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    Saturday, April 01, 2023

    Nearly 2 million U.S. cancer diagnoses predicted for 2023

    Nearly 2 million Americans - 1,958,310, to be exact - are expected to be diagnosed with cancer this year, and 609,820 people will die of the disease, the American Cancer Society says.

    The projected number of deaths would represent a 33 percent drop in the cancer mortality rate since 1991, and 3.8 million deaths averted, according to the organization's annual report on cancer trends and statistics, published in CA: A Cancer Journal for Clinicians.

    The reduction includes a 65 percent drop in the past decade in cervical cancer rates in women in their early 20s, which the report attributes to the introduction of the human papillomavirus vaccine.

    Conversely, prostate cancer rates have been rising by 3 percent a year, following two decades of decline and led by the increased diagnosis of advanced disease, which makes successful treatment less likely.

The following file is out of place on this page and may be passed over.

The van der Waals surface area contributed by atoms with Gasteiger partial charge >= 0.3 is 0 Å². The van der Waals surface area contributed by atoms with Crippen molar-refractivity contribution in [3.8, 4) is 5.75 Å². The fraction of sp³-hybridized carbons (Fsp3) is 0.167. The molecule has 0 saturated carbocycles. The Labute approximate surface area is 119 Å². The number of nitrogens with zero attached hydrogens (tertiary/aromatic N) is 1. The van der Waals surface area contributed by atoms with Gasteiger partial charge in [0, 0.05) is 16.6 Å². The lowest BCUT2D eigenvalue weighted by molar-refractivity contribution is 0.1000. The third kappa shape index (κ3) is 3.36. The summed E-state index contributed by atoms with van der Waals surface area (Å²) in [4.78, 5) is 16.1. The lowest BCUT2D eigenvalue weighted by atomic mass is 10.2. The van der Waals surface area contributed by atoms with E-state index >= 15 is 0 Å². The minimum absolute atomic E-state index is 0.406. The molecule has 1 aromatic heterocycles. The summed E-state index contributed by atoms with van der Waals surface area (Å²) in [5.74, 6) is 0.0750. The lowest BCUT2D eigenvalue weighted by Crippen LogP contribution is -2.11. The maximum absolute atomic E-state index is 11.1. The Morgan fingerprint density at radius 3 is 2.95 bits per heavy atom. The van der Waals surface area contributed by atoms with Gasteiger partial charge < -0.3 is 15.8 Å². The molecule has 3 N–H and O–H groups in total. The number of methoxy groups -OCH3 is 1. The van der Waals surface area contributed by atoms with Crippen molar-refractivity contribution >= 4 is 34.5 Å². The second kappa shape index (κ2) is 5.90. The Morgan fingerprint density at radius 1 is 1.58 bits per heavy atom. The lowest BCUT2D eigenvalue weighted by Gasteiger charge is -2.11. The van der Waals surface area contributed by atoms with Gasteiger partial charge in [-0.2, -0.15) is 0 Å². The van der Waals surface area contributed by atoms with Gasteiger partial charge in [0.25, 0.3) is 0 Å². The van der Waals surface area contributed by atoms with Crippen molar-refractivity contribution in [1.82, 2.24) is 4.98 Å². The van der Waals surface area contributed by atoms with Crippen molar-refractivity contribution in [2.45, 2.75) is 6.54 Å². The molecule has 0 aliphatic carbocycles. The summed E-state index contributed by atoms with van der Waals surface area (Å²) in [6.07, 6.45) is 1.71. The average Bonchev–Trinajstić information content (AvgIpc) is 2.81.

Using data from cancer registries and the National Center for Health Statistics, the report attributes the overall decline in cancer deaths to more widespread screening, advances in treatments for some types of cancer and behavioral changes, such as less tobacco use. Cancer is the second most common cause of death in the United States, exceeded only by heart disease.

    Anyone can develop cancer, but 88 percent of those in the United States diagnosed with cancer are 50 or older, and 57 percent are 65 or older, according to a consumer-oriented version of the report available on the American Cancer Society website. At least 42 percent of newly diagnosed cancers are "potentially avoidable" through behavioral changes, screenings, vaccination and infection treatment, the report says.


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